Alexander headlines triple-header in St. Louis
Devon Alexander has always been talented beyond his years, which
is why his trainer had to forge the date on his birth certificate
several years ago so that he could fight in a local Golden Gloves
”You had to be 17,” recalled Kevin Cunningham, a former police
officer who helped to lift Alexander from the rough neighborhoods
of North St. Louis to boxing stardom. Alexander was only 16 back
then, but Cunningham knew he was talented enough to compete.
”That’s why I did it,” Cunningham said.
Alexander easily worked his way through a more experienced field
on the way to the title, and he hasn’t stopped winning since. The
reigning WBC and IBF junior welterweight champion will defend his
belts against former champion Andriy Kotelnik on Saturday night in
a title triple-header at the Scottrade Center in Alexander’s home
Also on the Don King-promoted card, IBF junior middleweight
champ Cory Spinks takes on Cornelius Bundrage, and IBF light
heavyweight champion Tavoris Cloud defends his title against former
champion Glen Johnson.
The headliner, though, is the 23-year-old Alexander.
He began boxing at 7 years old and still has a picture of
himself holding up the Silver Gloves championship belt he won three
years later. In the photo are two other boys trained by Cunningham
who won titles at the event – Quintin Gray and Willie Ross.
Gray is serving a life sentence for murder and Ross is dead.
That’s life on the streets in North St. Louis, where Cunningham
began training Alexander and about 30 other boys in a basement gym.
Cunningham estimates that only nine have survived the drugs and
gang wars that have crippled the neighborhood.
”We had a disciplined family and that helped the most. It made
me stay focused,” Alexander said. ”Could’ve been me. I just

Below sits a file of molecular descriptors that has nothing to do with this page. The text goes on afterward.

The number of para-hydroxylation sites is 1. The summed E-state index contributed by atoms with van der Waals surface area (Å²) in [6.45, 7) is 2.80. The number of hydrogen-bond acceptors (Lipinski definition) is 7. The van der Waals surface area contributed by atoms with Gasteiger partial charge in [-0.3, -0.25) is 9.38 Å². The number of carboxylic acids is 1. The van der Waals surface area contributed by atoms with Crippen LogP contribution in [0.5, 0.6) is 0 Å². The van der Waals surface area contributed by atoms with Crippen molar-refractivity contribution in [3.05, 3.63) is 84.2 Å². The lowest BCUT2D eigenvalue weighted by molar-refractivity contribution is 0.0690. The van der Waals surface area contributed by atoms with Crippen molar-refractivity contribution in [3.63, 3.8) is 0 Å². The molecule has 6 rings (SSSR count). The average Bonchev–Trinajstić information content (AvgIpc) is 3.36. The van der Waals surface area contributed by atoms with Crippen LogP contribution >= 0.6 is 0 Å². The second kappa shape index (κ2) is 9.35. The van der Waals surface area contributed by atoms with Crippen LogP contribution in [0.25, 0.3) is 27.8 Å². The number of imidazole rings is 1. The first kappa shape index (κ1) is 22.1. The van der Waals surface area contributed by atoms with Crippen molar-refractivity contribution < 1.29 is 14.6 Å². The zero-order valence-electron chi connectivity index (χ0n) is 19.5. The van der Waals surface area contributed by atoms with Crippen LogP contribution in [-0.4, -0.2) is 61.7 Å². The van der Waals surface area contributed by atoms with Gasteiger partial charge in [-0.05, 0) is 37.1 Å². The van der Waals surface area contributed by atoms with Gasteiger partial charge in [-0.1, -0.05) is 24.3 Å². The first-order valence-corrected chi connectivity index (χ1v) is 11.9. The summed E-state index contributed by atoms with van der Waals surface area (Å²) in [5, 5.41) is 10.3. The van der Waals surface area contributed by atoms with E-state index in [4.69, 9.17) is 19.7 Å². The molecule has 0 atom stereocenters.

didn’t want to go down that path.”
Alexander’s older brother, Vaughn, was once considered the more
talented fighter in the family. He’s now serving 18 years in prison
for armed robbery.
Alexander credits his mother, Sharon, along with Cunningham with
keeping him on the right path. Cunningham figures he watched over
Alexander at least six days a week during the past 16 years.
Sharon, with 13 various family members living under her roof during
Devon’s formative years, also steered the boy away from
”You can’t stop fate, and I think I’m fated to be the best in
the boxing game,” he said.
Alexander (20-0, 13 KOs) will be a heavy favorite against
Kotelnik (31-3-1, 13 KOs), a highly regarded fighter who gets a
chance to regain a title after losing the WBA version of the
140-pound belt in a lopsided decision against Amir Khan in July
Coincidentally, a victory over Kotelnik could propel Alexander
into a big-money showdown with Khan, or perhaps fellow titleholder
Timothy Bradley. Alexander is coming off an impressive eighth-round
knockout of Juan Urango in March that has solidified his place in
one of boxing’s hottest divisions, and either of those two fights
would generate massive interest.
”Biggest fight of my life and I’m ready,” Alexander said. ”I
Kotelnik realizes that he’s stepping into a pro-Alexander
environment on Saturday night, just like he was stepping into a
pro-Khan crowd when we fought in Manchester, England, but the
potentially hostile environment doesn’t concern him.
”I came here without worrying about my opponent’s home town,”
Kotelnik said through an interpreter. ”I won’t make any
predictions but I’m here to go the distance. This fight is going to
be endless. It will be a long night.”
It certainly will be for fans in the Scottrade Center.
Leading off the title triple-header, Spinks (37-5, 11 KOs) makes
his long overdue defense against Cornelius Bundrage (29-4, 17 KOs)
in his first fight since winning his vacant junior middleweight
title in the same building in April 2009.
Spinks is also from St. Louis and figures to have the hometown
crowd on his side, too.
The main undercard bout, which will be televised live on HBO
along with the main event, pits Cloud (20-0, 18 KOs) against the
41-year-old Johnson (50-13-2, 34 KOs) in just his third fight in
the past three years.
”There is not much in there in boxing,” Johnson said. ”I
mean, there’s a left hand and a right hand and, hey, I’ve seen it
thrown every different kind of way throughout my career. So,
certainly, there won’t be nothing I haven’t seen before.”